I wanted a powerful lowrider and to have zero range anxiety and here is the birth log of Lamboardhini.
It’s a lot of DIY… just the way I like it
These are the parts I had to work/rework with.
Trucks: Boardnamics 220
Motor mounts: Dickyho long mounts
Wheels: Boa 100mm
Battery: 10S1P 25Ah NMC pouch
Motors: SK3 6374 149kv
Bluetooth: Metr Pro
Enclosure: Yes… raw without paint
Ok let’s go…
Hummi deck arrives, unfortunately with some nasty manufacturing defects.
In fact I could run a 1,5cm knife blade along the side .
I filled up the cracks with epoxi and had it pressed over night.
To fit the battery I had to widen the pre-routed hole with 0,5cm on each side. I used a wooden stick as a guide for my hand router.
I only routed the part necessary for the battery to keep the deck integrity as much as possible. A shout out to @Pedrodemio whos build thread at builders was very inspiring (actually he told me not to go on with this ). How is your deck holding up btw?
After routing… cells fit… che bello!
After a simple test fit of the motors and mounts with the trucks drop through, I realized the motors were sitting too close to the ground for my comfort. I think it was barely 2cm clearance.
I had a 3D model of the build and played around bit and decided to route a hole for the baseplates to gain at least 0,5cm extra clearance.
Masked out where to cut
No turning back after this
I didn’t want to accidentally cut too much with the router so in the end I used a dremel to get the corners right. It took some time but it was very satisfying to see the end result.
Now I’m at amazing 2,5cm clearance. How about that… well still not enough for me because I care for my motors
I reshaped that hummie ass to allow raising the mounts even more and also to avoid the having the motors touch the deck when turning hard
4cm motor clearance now
As probably everyone knows by now, these mounts are notorious for not staying in place (at least the long mounts with a heavy motor). Or maybe the ring adapters I got is made of a 50/50 butter/aluminium mix. That set screw is just cutting its way and the motor mounts drop for each crack in the ground I pass.
To prevent this, I measured twice what angle I wanted the mounts to be in and drilled a hole for the set screw.
… I should have measured three times instead of two. Well at least the motors are are not going anywhere now.
The cross bars/ torque bars are M3 rods with some nuts and washers. Works great I believe. Very cheap.
The dickyho press fit pulleys were super loose in the boa wheels. I put some shrink tube on them to make them stay in place.
They came with these white plastic thingies. They could not fit the holes in the boa wheels.
I made my own out of cable insulation. This is very Macgyver but at least the pulleys are now centered and zero wobbling exists.
The motors are SK3 with open CAN, which means the will get all kinds of crap on the windings and eventually break them. Therefore they need some protection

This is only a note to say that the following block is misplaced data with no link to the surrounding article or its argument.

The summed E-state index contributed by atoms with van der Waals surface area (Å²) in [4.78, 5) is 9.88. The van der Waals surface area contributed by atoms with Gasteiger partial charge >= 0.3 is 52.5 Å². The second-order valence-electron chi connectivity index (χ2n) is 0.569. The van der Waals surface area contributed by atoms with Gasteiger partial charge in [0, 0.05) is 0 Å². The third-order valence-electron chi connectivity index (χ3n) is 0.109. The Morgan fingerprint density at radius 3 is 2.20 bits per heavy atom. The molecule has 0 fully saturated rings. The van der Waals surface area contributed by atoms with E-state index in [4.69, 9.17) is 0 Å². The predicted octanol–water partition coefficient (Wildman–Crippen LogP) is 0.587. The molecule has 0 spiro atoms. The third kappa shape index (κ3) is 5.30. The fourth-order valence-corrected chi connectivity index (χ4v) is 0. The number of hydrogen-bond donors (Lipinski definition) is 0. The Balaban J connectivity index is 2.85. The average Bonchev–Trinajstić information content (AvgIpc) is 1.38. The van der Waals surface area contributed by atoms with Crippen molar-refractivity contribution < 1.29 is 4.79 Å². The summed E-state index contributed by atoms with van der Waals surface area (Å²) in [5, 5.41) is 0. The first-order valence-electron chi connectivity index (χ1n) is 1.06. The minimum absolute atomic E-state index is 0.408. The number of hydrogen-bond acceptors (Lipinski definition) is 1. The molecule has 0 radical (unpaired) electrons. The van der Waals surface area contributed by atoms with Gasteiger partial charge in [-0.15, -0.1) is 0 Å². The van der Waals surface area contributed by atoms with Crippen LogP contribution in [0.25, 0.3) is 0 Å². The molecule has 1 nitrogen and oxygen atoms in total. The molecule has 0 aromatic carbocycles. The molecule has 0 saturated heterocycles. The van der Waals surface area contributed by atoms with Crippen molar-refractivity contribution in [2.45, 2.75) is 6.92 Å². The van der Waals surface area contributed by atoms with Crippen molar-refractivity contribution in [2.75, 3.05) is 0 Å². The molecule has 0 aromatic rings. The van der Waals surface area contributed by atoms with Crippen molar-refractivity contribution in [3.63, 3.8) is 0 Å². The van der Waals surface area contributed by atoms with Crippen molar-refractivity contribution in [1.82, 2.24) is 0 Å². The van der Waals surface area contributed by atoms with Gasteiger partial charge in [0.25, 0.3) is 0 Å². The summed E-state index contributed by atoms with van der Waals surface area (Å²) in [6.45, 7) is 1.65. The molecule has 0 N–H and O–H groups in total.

They also got all bearings replaced.
…and some cable sleeves… and MT30 connectors
I bought a broken used Unity where I bypassed the antispark circuitry to get it running.
…added heat plate to the unity to give it some extra thermal mass
I wanted to build some drop through plates protecting the board so I sketch the outlines on a papper
…then drilled holes in to the plate and lining up my drawing
…I thought the easiest way would be to drill out the gap instead of using a saw.
…oh sweet lord
…but they came out pretty nice in the end
The battery is made of 10 pouch cells in series. Two stacks of 5 with a thin foam in between each cell.
… cell tabs screwed together using a bent metal band.
I modelled a piece to hold the tabs in and battery in place… well mostly because I got a 3D printer and I wanted to used it
I had my first prints being all spaghetti before I got the hang of it.
On the bottom side there is a 1mm foam layer and a 1mm aluminum shield for extra protection.
Routing the wires for everything was a nightmare. It took forever until I could make any progress from this state.
Finally the layout started to become clear
Wires for charging was tested at charging current to see how warm they got. They became about body temperature after a couple of minutes which is a pass in my book
3D printed a xt30 charge port holder which also holds the XT90 connector for the loopkey
For the enclosure mold I took a piece of wood and two smaller pieces to get the correct height I needed
…cut into segments to get the correct shape
…sanded down and added a thingy where the wires will come out
…used tape to get rid of sharp edges.
…two layers of fibreglass cloth
The shape was perfect but it felt a bit flimsy. Should have done 3 layers. After some sanding of the lip it was only 1mm thick
I reinforced the edges to get it more rigid.
smoothed the surface a bit
Adding inserts… always a horrifying experience
Adding a thin foam gasket (keeps dust out… and lets water in )
Cutting some washers out of rubber to protect the enclosure.
…(before deck was routed out for the baseplates. Should be 0,5cm more clearance than this)
For grip I bought a role of anti slip tape… its like 5euro for 5m. Why make it complicated?
…ok lets make it complicated
I 3D printed a rhomb to use as a stencil when cutting out tape pieces
A lot of cutting grip tape. My knife was not happy.
One could get really creative
I was thinking of a space theme… with a rocket and stars…
…but i don’t like rockets so settled on this grip design
So here it is…
I had to add idlers because of belt slip when flooring it.
And then I got hit by a car and the deck cracked…
To be continued…
Deck has been going through some plastic surgery